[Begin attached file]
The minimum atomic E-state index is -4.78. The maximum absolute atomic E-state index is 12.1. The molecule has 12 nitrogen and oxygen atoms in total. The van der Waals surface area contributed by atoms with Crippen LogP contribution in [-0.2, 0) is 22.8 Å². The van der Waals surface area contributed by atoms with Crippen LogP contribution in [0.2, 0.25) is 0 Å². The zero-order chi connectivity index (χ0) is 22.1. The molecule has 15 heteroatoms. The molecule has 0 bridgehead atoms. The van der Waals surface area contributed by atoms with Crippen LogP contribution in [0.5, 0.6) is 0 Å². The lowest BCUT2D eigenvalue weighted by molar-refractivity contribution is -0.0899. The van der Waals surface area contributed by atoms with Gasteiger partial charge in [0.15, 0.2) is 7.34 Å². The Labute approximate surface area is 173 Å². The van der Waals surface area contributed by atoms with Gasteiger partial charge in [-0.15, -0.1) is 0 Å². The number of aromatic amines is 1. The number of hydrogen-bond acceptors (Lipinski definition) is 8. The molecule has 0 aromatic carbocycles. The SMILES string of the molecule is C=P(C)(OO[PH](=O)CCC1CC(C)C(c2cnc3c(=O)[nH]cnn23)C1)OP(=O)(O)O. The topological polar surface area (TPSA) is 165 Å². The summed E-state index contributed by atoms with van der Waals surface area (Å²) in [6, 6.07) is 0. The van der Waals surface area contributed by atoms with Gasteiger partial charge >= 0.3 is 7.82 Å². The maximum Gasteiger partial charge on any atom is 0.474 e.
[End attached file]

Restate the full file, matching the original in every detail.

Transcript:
The minimum atomic E-state index is -4.78. The maximum absolute atomic E-state index is 12.1. The molecule has 12 nitrogen and oxygen atoms in total. The van der Waals surface area contributed by atoms with Crippen LogP contribution in [-0.2, 0) is 22.8 Å². The van der Waals surface area contributed by atoms with Crippen LogP contribution in [0.2, 0.25) is 0 Å². The zero-order chi connectivity index (χ0) is 22.1. The molecule has 15 heteroatoms. The molecule has 0 bridgehead atoms. The van der Waals surface area contributed by atoms with Crippen LogP contribution in [0.5, 0.6) is 0 Å². The lowest BCUT2D eigenvalue weighted by molar-refractivity contribution is -0.0899. The van der Waals surface area contributed by atoms with Gasteiger partial charge in [0.15, 0.2) is 7.34 Å². The Labute approximate surface area is 173 Å². The van der Waals surface area contributed by atoms with Gasteiger partial charge in [-0.15, -0.1) is 0 Å². The number of aromatic amines is 1. The number of hydrogen-bond acceptors (Lipinski definition) is 8. The molecule has 0 aromatic carbocycles. The SMILES string of the molecule is C=P(C)(OO[PH](=O)CCC1CC(C)C(c2cnc3c(=O)[nH]cnn23)C1)OP(=O)(O)O. The topological polar surface area (TPSA) is 165 Å². The summed E-state index contributed by atoms with van der Waals surface area (Å²) in [6, 6.07) is 0. The van der Waals surface area contributed by atoms with Gasteiger partial charge >= 0.3 is 7.82 Å². The maximum Gasteiger partial charge on any atom is 0.474 e.